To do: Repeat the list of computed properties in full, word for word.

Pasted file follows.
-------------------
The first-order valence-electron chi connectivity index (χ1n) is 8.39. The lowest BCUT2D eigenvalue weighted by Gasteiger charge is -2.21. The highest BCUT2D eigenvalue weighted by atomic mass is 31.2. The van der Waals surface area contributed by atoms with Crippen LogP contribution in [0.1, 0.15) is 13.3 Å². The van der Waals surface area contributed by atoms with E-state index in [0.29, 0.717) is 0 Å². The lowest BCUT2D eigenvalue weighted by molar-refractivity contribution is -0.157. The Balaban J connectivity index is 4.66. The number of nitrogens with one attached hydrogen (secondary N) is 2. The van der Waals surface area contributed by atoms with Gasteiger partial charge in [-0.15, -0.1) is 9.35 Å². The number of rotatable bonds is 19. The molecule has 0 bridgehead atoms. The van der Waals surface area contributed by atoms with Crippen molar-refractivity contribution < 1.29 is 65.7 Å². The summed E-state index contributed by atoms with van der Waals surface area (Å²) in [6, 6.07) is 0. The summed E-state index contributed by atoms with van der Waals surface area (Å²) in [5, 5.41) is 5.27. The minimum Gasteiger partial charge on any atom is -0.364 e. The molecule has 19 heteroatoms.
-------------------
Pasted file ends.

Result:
The first-order valence-electron chi connectivity index (χ1n) is 8.39. The lowest BCUT2D eigenvalue weighted by Gasteiger charge is -2.21. The highest BCUT2D eigenvalue weighted by atomic mass is 31.2. The van der Waals surface area contributed by atoms with Crippen LogP contribution in [0.1, 0.15) is 13.3 Å². The van der Waals surface area contributed by atoms with E-state index in [0.29, 0.717) is 0 Å². The lowest BCUT2D eigenvalue weighted by molar-refractivity contribution is -0.157. The Balaban J connectivity index is 4.66. The number of nitrogens with one attached hydrogen (secondary N) is 2. The van der Waals surface area contributed by atoms with Gasteiger partial charge in [-0.15, -0.1) is 9.35 Å². The number of rotatable bonds is 19. The molecule has 0 bridgehead atoms. The van der Waals surface area contributed by atoms with Crippen molar-refractivity contribution < 1.29 is 65.7 Å². The summed E-state index contributed by atoms with van der Waals surface area (Å²) in [6, 6.07) is 0. The summed E-state index contributed by atoms with van der Waals surface area (Å²) in [5, 5.41) is 5.27. The minimum Gasteiger partial charge on any atom is -0.364 e. The molecule has 19 heteroatoms.